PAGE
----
‘Education has Value’

Retiring leader on increased access to early learning

Zachary Senn/Portland Observer | 8/1/2017, 7:07 p.m.
One of the most influential educators in Portland Public Schools, Dr. Harriet Adair, has entered retirement after a 47-year career ...
Retiring school administrator Dr. Harriet Adair is credited with increasing educational access for minority and disadvantaged communities during her 47-year career in Portland Public Schools.

One of the most influential educators in Portland Public Schools, Dr. Harriet Adair, has entered retirement after a 47-year career in which she successfully increased educational access for minority and disadvantaged communities, especially for critical early learning programs.

Adair’s career encompassed nearly every level of educational work in the district. She started as a middle school teacher in 1970, and most recently served as the Assistant Superintendent in the Office of Early Learners, Schools and Student Supports.

The Confederation of Oregon School Administrators recognized Adair with its President’s Award in 2014, and a number of substantial policy shifts in education practices across both the city and state can be traced to her dedication to high-quality schooling for all Oregonians.

Adair, who herself attended Portland Public Schools beginning at the age of four, says that she personally knows the power of early learning programs. She says that her mother attempted to enroll her at the age of three, but the district wouldn’t accept a child that young.

Both of Adair’s parents were educators who had earned Master’s degrees outside of the Northwest. When her family first moved to Portland from San Antonio, however, Adair says that her mother wasn’t allowed to work in Portland Public Schools due to her race. She eventually landed a position teaching at Boise/Elliot Elementary School, however.

When she graduated from Madison High School, Adair says that she was one of only five black students out of her entire graduating class. Adair then went on to earn her Bachelor’s degree at Portland State University, a Master’s degrees from the University of Oregon and a Doctorate from Brigham Young University.

Her own academic experiences instilled Adair with a passion for furthering educational achievement for disenfranchised students.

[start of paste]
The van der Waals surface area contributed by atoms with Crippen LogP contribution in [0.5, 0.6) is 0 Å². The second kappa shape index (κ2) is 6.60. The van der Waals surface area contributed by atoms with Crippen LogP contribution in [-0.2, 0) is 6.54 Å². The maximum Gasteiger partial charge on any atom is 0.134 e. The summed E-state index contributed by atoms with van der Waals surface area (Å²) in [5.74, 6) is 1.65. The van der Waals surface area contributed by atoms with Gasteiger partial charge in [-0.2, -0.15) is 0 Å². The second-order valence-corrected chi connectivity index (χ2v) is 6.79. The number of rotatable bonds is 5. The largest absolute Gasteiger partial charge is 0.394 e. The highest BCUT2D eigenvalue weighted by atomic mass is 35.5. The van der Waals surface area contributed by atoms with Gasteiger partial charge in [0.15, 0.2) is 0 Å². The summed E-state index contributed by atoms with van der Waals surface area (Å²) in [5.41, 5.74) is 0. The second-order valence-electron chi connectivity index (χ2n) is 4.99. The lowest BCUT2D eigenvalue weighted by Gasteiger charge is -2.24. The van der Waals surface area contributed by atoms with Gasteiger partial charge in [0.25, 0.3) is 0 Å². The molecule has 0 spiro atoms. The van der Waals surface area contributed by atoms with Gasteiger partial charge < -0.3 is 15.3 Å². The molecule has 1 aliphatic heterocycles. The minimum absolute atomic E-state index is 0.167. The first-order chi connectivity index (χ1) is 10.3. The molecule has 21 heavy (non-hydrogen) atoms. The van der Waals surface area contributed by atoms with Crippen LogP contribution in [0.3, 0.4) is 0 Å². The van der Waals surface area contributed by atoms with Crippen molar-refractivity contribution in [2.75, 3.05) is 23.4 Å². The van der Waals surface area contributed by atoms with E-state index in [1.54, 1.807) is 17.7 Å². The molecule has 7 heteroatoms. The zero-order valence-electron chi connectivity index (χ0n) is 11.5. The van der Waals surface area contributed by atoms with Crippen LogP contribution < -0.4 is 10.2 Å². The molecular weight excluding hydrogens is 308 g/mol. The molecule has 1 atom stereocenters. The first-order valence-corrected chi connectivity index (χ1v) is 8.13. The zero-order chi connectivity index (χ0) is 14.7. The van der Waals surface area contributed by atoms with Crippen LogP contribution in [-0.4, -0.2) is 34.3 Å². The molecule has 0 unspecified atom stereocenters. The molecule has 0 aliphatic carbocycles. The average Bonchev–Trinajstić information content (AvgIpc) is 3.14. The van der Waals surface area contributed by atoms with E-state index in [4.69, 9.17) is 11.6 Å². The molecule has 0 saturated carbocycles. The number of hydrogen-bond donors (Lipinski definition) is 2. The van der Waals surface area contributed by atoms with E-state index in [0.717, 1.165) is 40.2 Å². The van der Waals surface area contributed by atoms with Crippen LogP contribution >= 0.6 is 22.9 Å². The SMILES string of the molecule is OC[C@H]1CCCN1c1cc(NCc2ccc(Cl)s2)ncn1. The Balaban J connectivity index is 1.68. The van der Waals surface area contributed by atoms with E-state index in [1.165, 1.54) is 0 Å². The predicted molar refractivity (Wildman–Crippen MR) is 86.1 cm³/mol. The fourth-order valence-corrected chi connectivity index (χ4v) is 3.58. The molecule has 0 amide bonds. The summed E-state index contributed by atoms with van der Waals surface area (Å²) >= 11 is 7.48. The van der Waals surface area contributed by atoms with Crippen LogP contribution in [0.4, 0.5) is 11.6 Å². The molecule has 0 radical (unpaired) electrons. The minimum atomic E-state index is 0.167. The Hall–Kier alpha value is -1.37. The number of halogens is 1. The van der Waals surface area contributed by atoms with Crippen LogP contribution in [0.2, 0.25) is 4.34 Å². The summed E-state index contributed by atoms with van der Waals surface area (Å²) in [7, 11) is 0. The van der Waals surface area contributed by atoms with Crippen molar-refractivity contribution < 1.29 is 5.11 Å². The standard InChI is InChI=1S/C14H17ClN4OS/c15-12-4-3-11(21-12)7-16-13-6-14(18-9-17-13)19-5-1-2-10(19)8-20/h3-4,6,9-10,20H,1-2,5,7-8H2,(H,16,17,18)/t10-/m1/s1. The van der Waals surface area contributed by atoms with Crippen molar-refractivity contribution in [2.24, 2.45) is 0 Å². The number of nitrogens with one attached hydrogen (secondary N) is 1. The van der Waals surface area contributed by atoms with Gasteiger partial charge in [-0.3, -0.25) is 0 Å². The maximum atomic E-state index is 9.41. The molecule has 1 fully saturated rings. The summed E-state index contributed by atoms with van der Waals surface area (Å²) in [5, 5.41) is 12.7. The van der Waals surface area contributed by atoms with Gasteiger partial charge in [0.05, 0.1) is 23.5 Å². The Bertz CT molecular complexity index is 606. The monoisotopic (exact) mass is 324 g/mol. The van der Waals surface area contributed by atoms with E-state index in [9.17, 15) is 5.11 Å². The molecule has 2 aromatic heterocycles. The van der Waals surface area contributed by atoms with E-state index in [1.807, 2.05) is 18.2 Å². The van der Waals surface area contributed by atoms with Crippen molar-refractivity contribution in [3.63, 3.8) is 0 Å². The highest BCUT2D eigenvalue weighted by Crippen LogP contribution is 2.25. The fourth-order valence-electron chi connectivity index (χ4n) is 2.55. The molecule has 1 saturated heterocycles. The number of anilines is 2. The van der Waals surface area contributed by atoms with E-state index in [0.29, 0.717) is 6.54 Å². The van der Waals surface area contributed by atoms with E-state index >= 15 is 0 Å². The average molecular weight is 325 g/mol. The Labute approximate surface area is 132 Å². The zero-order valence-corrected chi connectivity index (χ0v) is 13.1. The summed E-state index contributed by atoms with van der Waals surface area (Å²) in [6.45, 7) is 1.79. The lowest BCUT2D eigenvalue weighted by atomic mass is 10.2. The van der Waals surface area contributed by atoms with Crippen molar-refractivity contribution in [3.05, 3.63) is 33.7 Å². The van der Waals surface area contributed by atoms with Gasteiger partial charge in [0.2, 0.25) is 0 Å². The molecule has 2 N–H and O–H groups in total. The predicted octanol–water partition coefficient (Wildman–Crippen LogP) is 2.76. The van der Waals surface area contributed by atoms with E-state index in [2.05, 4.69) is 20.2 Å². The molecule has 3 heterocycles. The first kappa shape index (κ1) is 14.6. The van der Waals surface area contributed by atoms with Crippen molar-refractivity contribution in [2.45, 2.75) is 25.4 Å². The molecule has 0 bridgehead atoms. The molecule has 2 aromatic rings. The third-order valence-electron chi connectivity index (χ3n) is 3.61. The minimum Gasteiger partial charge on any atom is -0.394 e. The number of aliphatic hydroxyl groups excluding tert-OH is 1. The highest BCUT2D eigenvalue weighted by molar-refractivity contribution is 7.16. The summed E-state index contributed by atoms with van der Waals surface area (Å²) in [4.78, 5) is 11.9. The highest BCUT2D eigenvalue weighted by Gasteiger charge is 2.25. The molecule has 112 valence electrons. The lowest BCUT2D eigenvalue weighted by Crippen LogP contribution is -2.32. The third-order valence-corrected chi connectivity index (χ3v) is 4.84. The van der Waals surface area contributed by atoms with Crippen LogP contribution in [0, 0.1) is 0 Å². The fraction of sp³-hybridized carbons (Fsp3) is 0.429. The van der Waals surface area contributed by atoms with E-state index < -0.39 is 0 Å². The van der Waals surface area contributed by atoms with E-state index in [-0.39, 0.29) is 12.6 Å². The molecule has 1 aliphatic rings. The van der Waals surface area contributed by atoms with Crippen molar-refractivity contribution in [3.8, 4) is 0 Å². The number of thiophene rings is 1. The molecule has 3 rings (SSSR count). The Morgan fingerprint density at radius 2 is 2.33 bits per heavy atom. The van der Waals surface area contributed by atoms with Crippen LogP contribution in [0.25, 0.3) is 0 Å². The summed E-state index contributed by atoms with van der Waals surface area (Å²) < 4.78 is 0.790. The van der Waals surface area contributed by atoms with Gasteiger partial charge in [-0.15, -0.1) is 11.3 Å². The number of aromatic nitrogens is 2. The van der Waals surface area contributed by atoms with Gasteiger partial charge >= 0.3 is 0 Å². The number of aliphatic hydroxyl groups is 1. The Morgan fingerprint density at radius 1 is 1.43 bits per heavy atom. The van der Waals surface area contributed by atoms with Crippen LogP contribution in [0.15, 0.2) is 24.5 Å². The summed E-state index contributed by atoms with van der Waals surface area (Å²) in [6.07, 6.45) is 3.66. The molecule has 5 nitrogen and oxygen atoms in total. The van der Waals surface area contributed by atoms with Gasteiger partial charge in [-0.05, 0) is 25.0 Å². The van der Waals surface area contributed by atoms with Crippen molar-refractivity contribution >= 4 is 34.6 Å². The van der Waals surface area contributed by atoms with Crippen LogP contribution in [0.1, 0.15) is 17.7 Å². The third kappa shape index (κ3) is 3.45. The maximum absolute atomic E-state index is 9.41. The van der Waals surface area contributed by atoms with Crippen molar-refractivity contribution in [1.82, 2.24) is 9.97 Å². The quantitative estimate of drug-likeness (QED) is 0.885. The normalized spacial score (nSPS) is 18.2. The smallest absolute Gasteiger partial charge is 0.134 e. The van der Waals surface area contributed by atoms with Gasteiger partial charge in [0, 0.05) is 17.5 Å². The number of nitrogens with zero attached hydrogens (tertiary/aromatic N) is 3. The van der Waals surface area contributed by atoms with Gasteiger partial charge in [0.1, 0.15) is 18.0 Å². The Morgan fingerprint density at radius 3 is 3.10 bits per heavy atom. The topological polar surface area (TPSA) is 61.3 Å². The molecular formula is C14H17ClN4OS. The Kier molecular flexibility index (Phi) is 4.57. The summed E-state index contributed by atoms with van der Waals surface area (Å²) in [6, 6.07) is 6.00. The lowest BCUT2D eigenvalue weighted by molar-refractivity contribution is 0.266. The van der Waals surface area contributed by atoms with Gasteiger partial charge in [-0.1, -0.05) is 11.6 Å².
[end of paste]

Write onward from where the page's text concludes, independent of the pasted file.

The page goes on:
“I come from five generations of people with Master’s degrees,” Adair said. “Education was something that I grew up valuing.”

Throughout the course of her career, Adair says that there a several achievements that she is most proud to have played a role in.

While she was the principal of Martin Luther King Jr. Elementary School, Adair says that she oversaw the implementation of the first ‘Dreamer,’ class in the state of Oregon. The ‘I Have a Dream,’ program seeks to provide students in poverty-stricken schools with better educational outcomes.

She adds that her leadership of the district’s early learning initiatives have helped large amounts of students attain their academic goals. She says that PPS has made tremendous gains in terms of early learning achievement since she assumed her tenure.

“If you give kids access to all kinds of wonderment in terms of learning, they will grasp it readily and easily,” Adair told the Portland Observer. “But you have to provide them with the appropriate supports to make that work.”

Adair also says that is excited to see the ongoing collaboration behind PPS, Kaiser Permanente and Concordia University’s 3 to PhD program. Adair, who was instrumental in bringing the program to fruition, adds that it is rare to see this level of community collaboration executed successfully.

“It really does take a village to raise a child,” Adair said, “and this is that saying put into action.”

The program, which is being hosted at the newly constructed Faubion School, will begin serving northeast Portland students this coming school year. More than 80 percent of the 3 to PhD students will be low-income.

Working as a woman of color in PPS hasn’t always been easy, but Adair says she has consistently been surrounded by a network of supportive individuals.

“You have to always be innovative,” Adair said. “You have to go outside of whatever box you think you’re in, and reach outside to get other resources.”

Adair says that she is grateful for the opportunities that she has been presented with while working at PPS.

“Over 47 years, I’m proud of a whole series of things,” Adair said, adding that her legacy will be continued at the district through the mentorship role that she has been able to fill. “There are some principals that have done things in our system that I’ve been able to mentor, and that’s something that I’m tremendously proud of as well.”